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Stay a step ahead of foot pain
by Dr. Joseph Knedgen, DPM
Jul 10, 2011 | 1244 views | 0 0 comments | 2 2 recommendations | email to a friend | print
Dr. Joseph Knedgen, DPM
Dr. Joseph Knedgen, DPM
Our feet are often taken for granted and overlooked when it comes to care and medical attention. Many people don’t realize just how complex the anatomy of a foot is. But with 28 bones, several joints, and many ligaments, tendons and muscles, feet are one of the more intricate parts of the body.

Our feet work hard every day and suffer damage on a regular basis from stress, inappropriate footwear and exercise. Pain most commonly occurs in the three parts of the foot.

The plantar fascia

Plantar fasciitis occurs when the connective tissue between the heel bone and the toes, known as the plantar fascia, is injured and becomes inflamed. It typically causes significant pain in the heel when standing after a long period of rest. Women suffer more commonly from this condition. Some other predisposing factors for plantar fasciitis include being overweight, having high arches and standing for long periods of time.

When experiencing this kind of pain, applying ice packs and resting often helps. Specialized arch supports can help some individuals as well.

The ball of the foot

Located on the bottom of the foot behind the toes, the ball typically experiences pain as a result of joint or nerve damage. Severe pain could require injections of corticosteroids to help relieve the discomfort. Other causes of pain in the ball of the foot can be related to the formation of benign, or noncancerous, growths developing in the area. At times, surgery may be necessary to fix the ailment.

Achilles tendon

The Achilles tendon connects the calf muscle to the heel bone and is the largest tendon in the human body. When it is overused during exercise, or when strain is put on the calf muscle, the tendon can rupture and suffer from inflammation called tendonitis. Treatment for such an injury typically involves rest and over the counter pain relief such as Ibuprofen. However, in more extreme situations, supportive bandages or surgery could be required.

In addition to pain, conditions of the foot can be debilitating and life-changing if not treated. There are numerous foot ailments that affect thousands of Americans every year. Some of the most common include:

Heel spurs

Heel spurs occur when additional bone growth forms on the heel bone. It typically develops on the connective tissue that runs from the heel to the ball of the foot, known as the plantar fascia. If this tissue is over extended during exercise it can become inflamed and painful from pulling on the bone. Because of the stress that occurs from such as injury, extra bone begins to form over time. Treatment for this condition includes:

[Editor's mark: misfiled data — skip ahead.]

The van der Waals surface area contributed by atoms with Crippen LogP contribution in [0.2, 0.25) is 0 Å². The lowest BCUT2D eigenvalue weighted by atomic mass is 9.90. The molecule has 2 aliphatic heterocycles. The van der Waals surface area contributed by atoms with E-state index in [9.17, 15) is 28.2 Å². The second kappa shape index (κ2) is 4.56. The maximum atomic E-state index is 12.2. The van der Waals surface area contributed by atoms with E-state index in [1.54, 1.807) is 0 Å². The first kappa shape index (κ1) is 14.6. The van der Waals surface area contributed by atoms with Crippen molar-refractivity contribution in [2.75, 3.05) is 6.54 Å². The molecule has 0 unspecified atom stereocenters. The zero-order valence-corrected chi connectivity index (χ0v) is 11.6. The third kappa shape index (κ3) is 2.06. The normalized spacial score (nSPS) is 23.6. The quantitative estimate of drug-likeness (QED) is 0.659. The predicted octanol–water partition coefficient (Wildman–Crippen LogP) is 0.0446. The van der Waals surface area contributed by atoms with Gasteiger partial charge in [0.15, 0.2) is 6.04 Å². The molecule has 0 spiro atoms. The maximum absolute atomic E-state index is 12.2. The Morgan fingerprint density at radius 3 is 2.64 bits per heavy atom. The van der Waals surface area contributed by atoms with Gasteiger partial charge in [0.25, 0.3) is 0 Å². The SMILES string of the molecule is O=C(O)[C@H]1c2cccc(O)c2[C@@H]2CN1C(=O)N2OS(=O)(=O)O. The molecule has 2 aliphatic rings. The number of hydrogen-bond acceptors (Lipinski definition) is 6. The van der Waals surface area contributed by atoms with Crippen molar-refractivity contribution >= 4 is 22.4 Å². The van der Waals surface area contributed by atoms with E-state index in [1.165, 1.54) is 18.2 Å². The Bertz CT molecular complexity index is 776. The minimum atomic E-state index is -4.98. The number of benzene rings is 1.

• Cold compresses

• Rest

• Over-the-counter pain relievers such as Ibuprofen

• Injections of corticosteroids

In more serious cases, surgery might be needed to correct the heel spurs. To avoid suffering from this ailment, wear properly fitting shoes, stretch prior to exercise and seek medical attention as soon as an injury occurs.


Bunions are classified as tissue or bone that forms around a joint and sticks out from the foot. They are typically the result of the joint being stressed over time by wearing inappropriate shoes or from medical conditions such as arthritis. Women are more prone to bunions because of wearing pointed and confining shoes on a regular basis.

Treatment varies depending on the severity of the condition, but typically includes applying pads to the affected areas, wearing form-fitting shoes and surgery to rectify pain and discomfort.


When yellowish calluses develop on the top of the toes they are referred to as corns. They usually occur because of continuous rubbing of the toes against shoes or other toes and are typically very painful. Wearing shoes that don’t fit properly is the most common reason corns develop.

Treatment typically includes applying protective padding to the area, wearing shoes that are a size larger to prevent further rubbing and trimming the layers of dead skin off of the toe.


A hammertoe is a protrusion of bone from the middle joint of the affected toe. It is typically a result of excessive pressure to the toe from tight-fitting shoes and is often uncomfortable. In addition, hammertoes are more susceptible to developing corns because the protruding bone rubs against the inside of the shoes.

Treatment involves padding the affected toes to cover the protrusion, surgical removal of the bone and wearing shoes that accommodate the deformity.

If any of these foot ailments occur, it is important to seek the assistance of a licensed doctor of podiatric medicine. Allowing any of these conditions to go untreated can affect one’s ability to walk and can cause damage to other parts of the body.

Learn more about foot problems at a seminar at Northern Nevada Medical Center from 6 to 7 p.m. on July 27 at the Sparks Medical Office Building located at 2385 E. Prater Way. Dinner will be served. To RSVP, call 356-6662.

Dr. Joseph Knedgen is a doctor of podiatric medicine affiliated with Sierra Podiatry Associates. Sierra Podiatry Associates offers podiatric care by trained professionals utilizing state of the art equipment. To schedule an appointment, call 826-9559.

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Stay a step ahead of foot pain by Dr. Joseph Knedgen, DPM

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